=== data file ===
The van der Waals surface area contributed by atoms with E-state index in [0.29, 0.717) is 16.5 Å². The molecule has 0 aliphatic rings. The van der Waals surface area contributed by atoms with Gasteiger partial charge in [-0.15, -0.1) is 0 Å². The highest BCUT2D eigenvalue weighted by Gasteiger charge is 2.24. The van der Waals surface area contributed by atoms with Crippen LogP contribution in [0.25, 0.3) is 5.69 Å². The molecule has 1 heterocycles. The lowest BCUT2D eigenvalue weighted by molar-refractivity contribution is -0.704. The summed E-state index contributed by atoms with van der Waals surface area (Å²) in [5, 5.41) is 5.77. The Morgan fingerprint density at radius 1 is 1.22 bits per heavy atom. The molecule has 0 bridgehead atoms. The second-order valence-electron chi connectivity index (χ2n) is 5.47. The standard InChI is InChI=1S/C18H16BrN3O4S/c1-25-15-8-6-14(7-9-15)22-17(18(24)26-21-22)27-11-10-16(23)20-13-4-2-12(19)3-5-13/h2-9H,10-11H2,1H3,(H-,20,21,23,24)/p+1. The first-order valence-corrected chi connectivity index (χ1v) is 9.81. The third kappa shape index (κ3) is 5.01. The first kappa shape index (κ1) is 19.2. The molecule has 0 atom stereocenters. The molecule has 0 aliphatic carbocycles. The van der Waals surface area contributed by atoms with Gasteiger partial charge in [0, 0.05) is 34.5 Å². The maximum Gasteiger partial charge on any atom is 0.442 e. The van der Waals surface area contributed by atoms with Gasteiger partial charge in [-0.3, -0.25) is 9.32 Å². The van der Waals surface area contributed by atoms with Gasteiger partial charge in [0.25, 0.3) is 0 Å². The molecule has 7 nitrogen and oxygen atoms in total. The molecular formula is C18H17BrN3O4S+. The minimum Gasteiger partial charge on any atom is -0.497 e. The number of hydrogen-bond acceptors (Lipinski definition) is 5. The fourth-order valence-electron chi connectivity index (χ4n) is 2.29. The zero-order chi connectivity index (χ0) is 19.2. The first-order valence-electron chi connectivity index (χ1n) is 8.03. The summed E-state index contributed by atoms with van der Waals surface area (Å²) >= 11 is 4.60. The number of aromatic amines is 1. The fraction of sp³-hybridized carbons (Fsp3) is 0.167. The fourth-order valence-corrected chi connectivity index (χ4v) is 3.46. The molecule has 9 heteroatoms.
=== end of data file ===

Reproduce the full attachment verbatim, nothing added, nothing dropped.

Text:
The van der Waals surface area contributed by atoms with E-state index in [0.29, 0.717) is 16.5 Å². The molecule has 0 aliphatic rings. The van der Waals surface area contributed by atoms with Gasteiger partial charge in [-0.15, -0.1) is 0 Å². The highest BCUT2D eigenvalue weighted by Gasteiger charge is 2.24. The van der Waals surface area contributed by atoms with Crippen LogP contribution in [0.25, 0.3) is 5.69 Å². The molecule has 1 heterocycles. The lowest BCUT2D eigenvalue weighted by molar-refractivity contribution is -0.704. The summed E-state index contributed by atoms with van der Waals surface area (Å²) in [5, 5.41) is 5.77. The Morgan fingerprint density at radius 1 is 1.22 bits per heavy atom. The molecule has 0 bridgehead atoms. The second-order valence-electron chi connectivity index (χ2n) is 5.47. The standard InChI is InChI=1S/C18H16BrN3O4S/c1-25-15-8-6-14(7-9-15)22-17(18(24)26-21-22)27-11-10-16(23)20-13-4-2-12(19)3-5-13/h2-9H,10-11H2,1H3,(H-,20,21,23,24)/p+1. The first-order valence-corrected chi connectivity index (χ1v) is 9.81. The third kappa shape index (κ3) is 5.01. The first kappa shape index (κ1) is 19.2. The molecule has 0 atom stereocenters. The molecule has 0 aliphatic carbocycles. The van der Waals surface area contributed by atoms with Gasteiger partial charge in [0, 0.05) is 34.5 Å². The maximum Gasteiger partial charge on any atom is 0.442 e. The van der Waals surface area contributed by atoms with Gasteiger partial charge in [-0.3, -0.25) is 9.32 Å². The van der Waals surface area contributed by atoms with Gasteiger partial charge in [0.25, 0.3) is 0 Å². The molecule has 7 nitrogen and oxygen atoms in total. The molecular formula is C18H17BrN3O4S+. The minimum Gasteiger partial charge on any atom is -0.497 e. The number of hydrogen-bond acceptors (Lipinski definition) is 5. The fourth-order valence-electron chi connectivity index (χ4n) is 2.29. The zero-order chi connectivity index (χ0) is 19.2. The first-order valence-electron chi connectivity index (χ1n) is 8.03. The summed E-state index contributed by atoms with van der Waals surface area (Å²) >= 11 is 4.60. The number of aromatic amines is 1. The fraction of sp³-hybridized carbons (Fsp3) is 0.167. The fourth-order valence-corrected chi connectivity index (χ4v) is 3.46. The molecule has 9 heteroatoms.